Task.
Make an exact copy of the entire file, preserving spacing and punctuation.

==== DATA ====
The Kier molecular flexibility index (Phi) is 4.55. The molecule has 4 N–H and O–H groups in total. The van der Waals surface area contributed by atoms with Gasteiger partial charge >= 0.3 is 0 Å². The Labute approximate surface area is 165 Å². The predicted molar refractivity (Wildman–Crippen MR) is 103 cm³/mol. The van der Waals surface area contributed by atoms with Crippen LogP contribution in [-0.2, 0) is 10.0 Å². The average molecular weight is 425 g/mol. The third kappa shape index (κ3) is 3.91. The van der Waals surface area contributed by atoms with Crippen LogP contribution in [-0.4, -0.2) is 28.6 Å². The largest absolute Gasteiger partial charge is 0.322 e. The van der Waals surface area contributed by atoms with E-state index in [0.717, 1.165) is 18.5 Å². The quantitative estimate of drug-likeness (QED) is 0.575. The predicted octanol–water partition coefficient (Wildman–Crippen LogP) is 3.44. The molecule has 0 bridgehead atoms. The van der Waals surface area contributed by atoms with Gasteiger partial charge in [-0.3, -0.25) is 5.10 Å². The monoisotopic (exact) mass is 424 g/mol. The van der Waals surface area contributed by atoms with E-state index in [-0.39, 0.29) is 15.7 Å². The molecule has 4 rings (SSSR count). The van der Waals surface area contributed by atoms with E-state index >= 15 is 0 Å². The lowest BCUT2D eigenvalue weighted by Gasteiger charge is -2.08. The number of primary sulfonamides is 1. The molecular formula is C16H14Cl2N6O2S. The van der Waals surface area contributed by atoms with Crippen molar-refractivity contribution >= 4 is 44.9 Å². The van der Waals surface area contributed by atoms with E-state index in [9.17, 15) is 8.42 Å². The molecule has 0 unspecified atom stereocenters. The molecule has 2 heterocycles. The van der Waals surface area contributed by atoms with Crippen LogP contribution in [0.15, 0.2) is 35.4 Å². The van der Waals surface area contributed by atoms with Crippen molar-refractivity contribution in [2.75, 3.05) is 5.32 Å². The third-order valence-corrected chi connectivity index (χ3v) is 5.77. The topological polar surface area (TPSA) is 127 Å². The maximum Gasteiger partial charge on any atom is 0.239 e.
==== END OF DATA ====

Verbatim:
The Kier molecular flexibility index (Phi) is 4.55. The molecule has 4 N–H and O–H groups in total. The van der Waals surface area contributed by atoms with Gasteiger partial charge >= 0.3 is 0 Å². The Labute approximate surface area is 165 Å². The predicted molar refractivity (Wildman–Crippen MR) is 103 cm³/mol. The van der Waals surface area contributed by atoms with Crippen LogP contribution in [-0.2, 0) is 10.0 Å². The average molecular weight is 425 g/mol. The third kappa shape index (κ3) is 3.91. The van der Waals surface area contributed by atoms with Crippen LogP contribution in [-0.4, -0.2) is 28.6 Å². The largest absolute Gasteiger partial charge is 0.322 e. The van der Waals surface area contributed by atoms with E-state index in [0.717, 1.165) is 18.5 Å². The quantitative estimate of drug-likeness (QED) is 0.575. The predicted octanol–water partition coefficient (Wildman–Crippen LogP) is 3.44. The molecule has 0 bridgehead atoms. The van der Waals surface area contributed by atoms with Gasteiger partial charge in [-0.3, -0.25) is 5.10 Å². The monoisotopic (exact) mass is 424 g/mol. The van der Waals surface area contributed by atoms with E-state index in [-0.39, 0.29) is 15.7 Å². The molecule has 4 rings (SSSR count). The van der Waals surface area contributed by atoms with E-state index >= 15 is 0 Å². The lowest BCUT2D eigenvalue weighted by Gasteiger charge is -2.08. The number of primary sulfonamides is 1. The molecular formula is C16H14Cl2N6O2S. The van der Waals surface area contributed by atoms with Crippen molar-refractivity contribution >= 4 is 44.9 Å². The van der Waals surface area contributed by atoms with E-state index in [9.17, 15) is 8.42 Å². The molecule has 0 unspecified atom stereocenters. The molecule has 2 heterocycles. The van der Waals surface area contributed by atoms with Crippen LogP contribution in [0.15, 0.2) is 35.4 Å². The van der Waals surface area contributed by atoms with Crippen molar-refractivity contribution in [2.75, 3.05) is 5.32 Å². The third-order valence-corrected chi connectivity index (χ3v) is 5.77. The topological polar surface area (TPSA) is 127 Å². The maximum Gasteiger partial charge on any atom is 0.239 e.